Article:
The newly hatched silkworms are very small and delicate, scarcely an eighth of an inch long. At this time they are fed upon the tender young leaves of the mulberry. At first the worms do not even eat these small leaves, being able only to pierce them and suck the sap. Soon they grow stronger and eat the tender portions of the leaves between the veins.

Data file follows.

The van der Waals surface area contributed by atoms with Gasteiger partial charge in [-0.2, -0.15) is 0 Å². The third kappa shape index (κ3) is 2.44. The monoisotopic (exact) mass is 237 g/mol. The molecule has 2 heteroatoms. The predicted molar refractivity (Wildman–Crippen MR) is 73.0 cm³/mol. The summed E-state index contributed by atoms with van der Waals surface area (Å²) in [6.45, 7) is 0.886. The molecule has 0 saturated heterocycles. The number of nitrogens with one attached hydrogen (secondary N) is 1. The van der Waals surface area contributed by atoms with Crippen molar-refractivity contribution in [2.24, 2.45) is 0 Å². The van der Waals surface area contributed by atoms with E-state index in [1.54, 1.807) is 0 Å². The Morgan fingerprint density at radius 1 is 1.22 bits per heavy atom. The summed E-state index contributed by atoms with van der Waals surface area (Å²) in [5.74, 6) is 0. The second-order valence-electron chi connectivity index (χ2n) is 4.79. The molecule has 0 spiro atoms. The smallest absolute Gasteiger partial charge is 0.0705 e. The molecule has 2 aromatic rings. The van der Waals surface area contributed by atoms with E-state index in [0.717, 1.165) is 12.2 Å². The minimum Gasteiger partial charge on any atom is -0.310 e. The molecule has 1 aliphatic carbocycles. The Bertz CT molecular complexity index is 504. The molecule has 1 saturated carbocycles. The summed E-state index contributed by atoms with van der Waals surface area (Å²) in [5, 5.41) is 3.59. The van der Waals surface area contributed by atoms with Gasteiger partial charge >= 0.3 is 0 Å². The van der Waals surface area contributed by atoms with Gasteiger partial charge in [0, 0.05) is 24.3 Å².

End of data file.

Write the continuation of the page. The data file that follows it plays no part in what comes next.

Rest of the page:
There are many sub-species of the white mulberry, and some of them, as Rein observes, bear black fruit. But even when it has black berries, Morus alba is distinguished from the black mulberry, Morus niger, by its leaves, which are a lighter green, thinner, and of finer texture. In Japan the three cultivated varieties of the white mulberry are distinguished as the shrubby, the limited tree-shaped, and the free tree-shaped. The shrubby variety, which is seen in this view, is very carefully cultivated; it predominates in the great silk districts of Japan. The shoots are seat about two feet apart, in rows a yard apart. They are cut down nearly to the ground every year; fresh shoots spring forth from the stump. The leaves are stripped from the branches on the shrub or the switches are taken home and stripped. For one method of carrying mulberry branches see view